- In 2016, Mr Hebert was convicted for being drunk in charge of a motor vehicle and a public order offence for confrontational behaviour. He was banned from driving for three months and fined a total of £1,500. We issued him with a letter of advice and told him that:
- he had breached Principles 1, 2 and 6 of the SRA Principles 2011 and
- we would take that conduct into account if we received reports of a similar nature in the future.
By acting in this way again, Mr Herbert has recklessly disregarded his regulatory obligations.
4.5 A fine is therefore appropriate to maintain professional standards and uphold public confidence in the solicitors' profession and in legal services provided by authorised persons. The public demand that the profession will uphold high standards and robust and proportionate sanctions will follow when standards are not upheld. A financial penalty therefore meets the requirements of rule 4.1 of the Regulatory and Disciplinary Procedure Rules.
5. Amount of the fine
5.1 The amount of the fine has been calculated in line with the SRA’s published guidance on its approach to setting an appropriate financial penalty (the Guidance). It also takes into consideration a similar conviction in 2016.
5.2 Having regard to the Guidance, the SRA and Mr Herbert agree that the nature of the misconduct was medium. Mr Herbert’s conduct was reckless, but it did not continue after it was known to be improper, however it did form a pattern of misconduct. Mr Herbert has also fully cooperated with the investigation. The Guidance gives this type of misconduct a score of one.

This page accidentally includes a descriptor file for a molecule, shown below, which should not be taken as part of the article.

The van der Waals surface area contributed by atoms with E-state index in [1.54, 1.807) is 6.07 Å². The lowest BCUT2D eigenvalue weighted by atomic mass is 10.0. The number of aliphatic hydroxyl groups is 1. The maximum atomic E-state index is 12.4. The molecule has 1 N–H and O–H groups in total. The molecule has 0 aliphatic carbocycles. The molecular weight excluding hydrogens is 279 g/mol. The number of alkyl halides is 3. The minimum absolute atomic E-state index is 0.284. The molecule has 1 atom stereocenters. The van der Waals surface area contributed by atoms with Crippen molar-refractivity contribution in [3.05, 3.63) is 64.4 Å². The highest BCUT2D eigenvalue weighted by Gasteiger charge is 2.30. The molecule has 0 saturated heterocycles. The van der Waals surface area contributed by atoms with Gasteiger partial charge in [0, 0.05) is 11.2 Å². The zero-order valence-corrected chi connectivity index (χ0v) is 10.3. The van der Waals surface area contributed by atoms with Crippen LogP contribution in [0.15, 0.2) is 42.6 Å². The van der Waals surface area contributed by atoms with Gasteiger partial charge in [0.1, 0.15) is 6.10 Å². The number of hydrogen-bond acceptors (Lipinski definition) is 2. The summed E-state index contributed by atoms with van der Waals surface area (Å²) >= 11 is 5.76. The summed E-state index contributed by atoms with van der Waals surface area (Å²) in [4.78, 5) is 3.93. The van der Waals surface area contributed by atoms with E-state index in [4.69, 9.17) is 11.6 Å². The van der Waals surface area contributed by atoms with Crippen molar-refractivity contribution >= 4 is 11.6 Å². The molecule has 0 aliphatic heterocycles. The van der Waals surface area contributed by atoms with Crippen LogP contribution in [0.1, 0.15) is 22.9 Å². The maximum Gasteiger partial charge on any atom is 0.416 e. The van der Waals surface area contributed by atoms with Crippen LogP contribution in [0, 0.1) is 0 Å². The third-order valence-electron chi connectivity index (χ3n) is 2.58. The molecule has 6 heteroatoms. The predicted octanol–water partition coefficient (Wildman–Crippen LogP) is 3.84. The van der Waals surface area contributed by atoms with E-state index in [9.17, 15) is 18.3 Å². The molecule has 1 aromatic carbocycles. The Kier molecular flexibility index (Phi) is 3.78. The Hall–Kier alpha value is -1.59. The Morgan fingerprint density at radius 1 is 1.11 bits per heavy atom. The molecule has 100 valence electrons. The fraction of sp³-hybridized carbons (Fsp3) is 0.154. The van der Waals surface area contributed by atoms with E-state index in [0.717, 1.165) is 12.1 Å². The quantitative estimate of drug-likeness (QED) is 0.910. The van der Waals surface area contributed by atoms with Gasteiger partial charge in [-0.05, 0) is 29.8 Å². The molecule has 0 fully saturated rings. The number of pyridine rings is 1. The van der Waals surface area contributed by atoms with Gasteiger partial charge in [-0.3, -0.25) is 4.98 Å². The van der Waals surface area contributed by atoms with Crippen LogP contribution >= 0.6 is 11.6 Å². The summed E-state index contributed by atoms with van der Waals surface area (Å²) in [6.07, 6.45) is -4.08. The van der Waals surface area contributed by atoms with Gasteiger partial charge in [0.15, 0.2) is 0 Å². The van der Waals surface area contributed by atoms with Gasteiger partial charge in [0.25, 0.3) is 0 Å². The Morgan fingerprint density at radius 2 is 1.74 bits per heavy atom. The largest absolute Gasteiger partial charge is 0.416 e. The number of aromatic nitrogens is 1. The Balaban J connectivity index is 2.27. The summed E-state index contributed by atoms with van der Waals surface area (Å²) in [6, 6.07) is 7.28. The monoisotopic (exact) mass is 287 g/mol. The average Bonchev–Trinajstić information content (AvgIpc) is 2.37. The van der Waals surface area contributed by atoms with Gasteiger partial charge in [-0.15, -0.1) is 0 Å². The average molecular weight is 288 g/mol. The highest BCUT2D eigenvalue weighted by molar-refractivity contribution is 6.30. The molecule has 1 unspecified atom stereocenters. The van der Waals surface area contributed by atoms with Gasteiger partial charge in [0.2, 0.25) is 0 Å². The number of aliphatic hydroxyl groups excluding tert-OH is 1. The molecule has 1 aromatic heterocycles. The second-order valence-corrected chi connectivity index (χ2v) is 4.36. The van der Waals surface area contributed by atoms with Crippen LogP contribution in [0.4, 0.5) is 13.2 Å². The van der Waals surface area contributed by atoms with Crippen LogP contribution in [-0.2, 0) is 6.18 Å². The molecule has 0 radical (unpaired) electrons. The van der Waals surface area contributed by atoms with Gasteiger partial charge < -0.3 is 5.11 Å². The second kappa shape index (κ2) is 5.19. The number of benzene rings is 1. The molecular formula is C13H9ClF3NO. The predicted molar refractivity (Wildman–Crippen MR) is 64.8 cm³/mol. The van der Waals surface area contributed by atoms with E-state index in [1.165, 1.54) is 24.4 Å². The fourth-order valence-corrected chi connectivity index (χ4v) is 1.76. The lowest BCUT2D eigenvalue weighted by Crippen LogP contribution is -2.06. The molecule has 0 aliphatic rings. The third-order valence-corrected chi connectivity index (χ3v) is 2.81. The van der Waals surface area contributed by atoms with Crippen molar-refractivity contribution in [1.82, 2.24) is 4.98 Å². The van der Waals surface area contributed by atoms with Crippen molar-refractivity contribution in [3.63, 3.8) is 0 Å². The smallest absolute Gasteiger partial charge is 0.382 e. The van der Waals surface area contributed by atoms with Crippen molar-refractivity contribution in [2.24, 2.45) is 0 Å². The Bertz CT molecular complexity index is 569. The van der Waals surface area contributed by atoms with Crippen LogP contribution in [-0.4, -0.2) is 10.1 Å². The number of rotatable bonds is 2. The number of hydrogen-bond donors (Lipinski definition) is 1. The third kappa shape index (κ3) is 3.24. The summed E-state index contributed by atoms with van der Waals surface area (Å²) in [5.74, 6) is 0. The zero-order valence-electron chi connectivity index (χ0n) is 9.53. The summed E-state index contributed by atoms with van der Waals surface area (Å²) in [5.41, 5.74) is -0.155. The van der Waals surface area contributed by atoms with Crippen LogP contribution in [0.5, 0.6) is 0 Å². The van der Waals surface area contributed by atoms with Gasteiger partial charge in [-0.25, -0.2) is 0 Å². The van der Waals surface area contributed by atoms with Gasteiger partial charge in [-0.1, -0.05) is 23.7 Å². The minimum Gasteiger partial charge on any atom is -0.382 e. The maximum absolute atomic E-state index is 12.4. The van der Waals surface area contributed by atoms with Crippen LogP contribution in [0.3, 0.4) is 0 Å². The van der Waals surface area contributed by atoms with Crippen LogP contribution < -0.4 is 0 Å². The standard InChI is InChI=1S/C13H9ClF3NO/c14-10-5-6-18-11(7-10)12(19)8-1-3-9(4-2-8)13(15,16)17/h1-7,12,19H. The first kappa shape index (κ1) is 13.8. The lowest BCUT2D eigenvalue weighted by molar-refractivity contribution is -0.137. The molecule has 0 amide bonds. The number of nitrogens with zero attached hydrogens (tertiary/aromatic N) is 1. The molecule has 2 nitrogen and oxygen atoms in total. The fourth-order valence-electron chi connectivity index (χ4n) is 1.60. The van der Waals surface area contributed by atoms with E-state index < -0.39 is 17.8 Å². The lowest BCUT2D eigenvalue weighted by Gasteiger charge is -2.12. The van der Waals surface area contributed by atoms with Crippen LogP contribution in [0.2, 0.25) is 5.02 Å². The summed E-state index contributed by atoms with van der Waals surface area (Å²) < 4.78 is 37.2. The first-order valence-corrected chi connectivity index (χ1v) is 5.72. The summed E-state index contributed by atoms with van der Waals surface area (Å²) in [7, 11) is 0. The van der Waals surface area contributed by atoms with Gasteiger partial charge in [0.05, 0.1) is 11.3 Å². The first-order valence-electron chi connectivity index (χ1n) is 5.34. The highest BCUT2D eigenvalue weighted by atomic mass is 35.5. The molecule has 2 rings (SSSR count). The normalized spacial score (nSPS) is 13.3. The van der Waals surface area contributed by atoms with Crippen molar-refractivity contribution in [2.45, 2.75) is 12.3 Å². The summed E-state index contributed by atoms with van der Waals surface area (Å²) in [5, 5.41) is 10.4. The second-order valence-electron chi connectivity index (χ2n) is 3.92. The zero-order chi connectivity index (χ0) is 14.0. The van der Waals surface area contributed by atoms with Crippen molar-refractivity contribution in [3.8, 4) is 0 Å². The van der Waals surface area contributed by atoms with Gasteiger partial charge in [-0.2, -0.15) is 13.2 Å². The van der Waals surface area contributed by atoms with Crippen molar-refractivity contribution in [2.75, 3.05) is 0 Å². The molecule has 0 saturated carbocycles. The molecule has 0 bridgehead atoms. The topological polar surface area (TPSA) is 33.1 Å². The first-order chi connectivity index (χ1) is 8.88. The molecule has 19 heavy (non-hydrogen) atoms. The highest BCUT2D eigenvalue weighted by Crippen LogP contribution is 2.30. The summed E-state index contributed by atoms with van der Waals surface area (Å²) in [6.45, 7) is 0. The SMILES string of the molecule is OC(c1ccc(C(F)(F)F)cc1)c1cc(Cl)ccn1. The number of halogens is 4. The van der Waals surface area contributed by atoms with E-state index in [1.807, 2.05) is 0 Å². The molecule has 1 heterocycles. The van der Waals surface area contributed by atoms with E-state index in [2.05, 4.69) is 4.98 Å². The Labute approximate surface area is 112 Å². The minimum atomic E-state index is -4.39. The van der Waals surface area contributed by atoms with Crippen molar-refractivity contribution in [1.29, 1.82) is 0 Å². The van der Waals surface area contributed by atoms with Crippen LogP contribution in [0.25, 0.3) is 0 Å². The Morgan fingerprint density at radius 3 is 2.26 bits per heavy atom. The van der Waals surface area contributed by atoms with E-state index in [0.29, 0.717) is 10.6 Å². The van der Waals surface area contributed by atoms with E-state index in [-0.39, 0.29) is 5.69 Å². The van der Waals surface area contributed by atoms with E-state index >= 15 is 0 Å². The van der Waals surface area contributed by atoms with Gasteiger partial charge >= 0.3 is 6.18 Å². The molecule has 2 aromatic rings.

5.3 The SRA considers that the impact of the misconduct was medium. Mr Herbert’s conduct in driving after consuming a high level of alcohol and his confrontational approach to the police officers, had the potential to cause a moderate impact. The conduct in question was also after being advised about his regulatory obligations in 2016. The guidance gives this level of impact a score of four.
5.4 The nature and impact scores add up to five. The Guidance indicates a broad penalty bracket of £1,001 to £5,000 is appropriate.
5.5 In deciding the level of fine within this bracket, the SRA has considered the mitigation at paragraph 4.2 above which Mr Herbert has put forward. The SRA has recognised our guidance demands that we achieve a credible deterrence, it states, penalties should be of such an amount that they are capable of deterring future misconduct by the person directed to pay and by others who may be engaged in similar conduct.
5.6 The SRA considers a basic penalty of £4,000 which is at the top end of the bracket, to be appropriate.
5.7 The SRA considers that the basic penalty should be reduced to £3,400. This reduction reflects the genuine remorse that Mr Herbert has shown, his early guilty plea at court and his full cooperation with the SRA investigation.
5.8 Mr Herbert has not made any financial gain or received any other benefit as a result of his conduct. Therefore, no adjustment is necessary to remove this, and the amount of the fine is £3,400.
6.1 The SRA considers it appropriate that this agreement is published in the interests of transparency in the regulatory and disciplinary process. Mr Herbert agrees to the publication of this agreement.
7. Acting in a way which is inconsistent with this agreement
7.1 Mr Herbert agrees that he will not deny the admissions made in this agreement or act in any way which is inconsistent with it.
8.1 Mr Herbert agrees to pay the costs of the SRA's investigation in the sum of £675. Such costs are due within 28 days of a statement of costs due being issued by the SRA.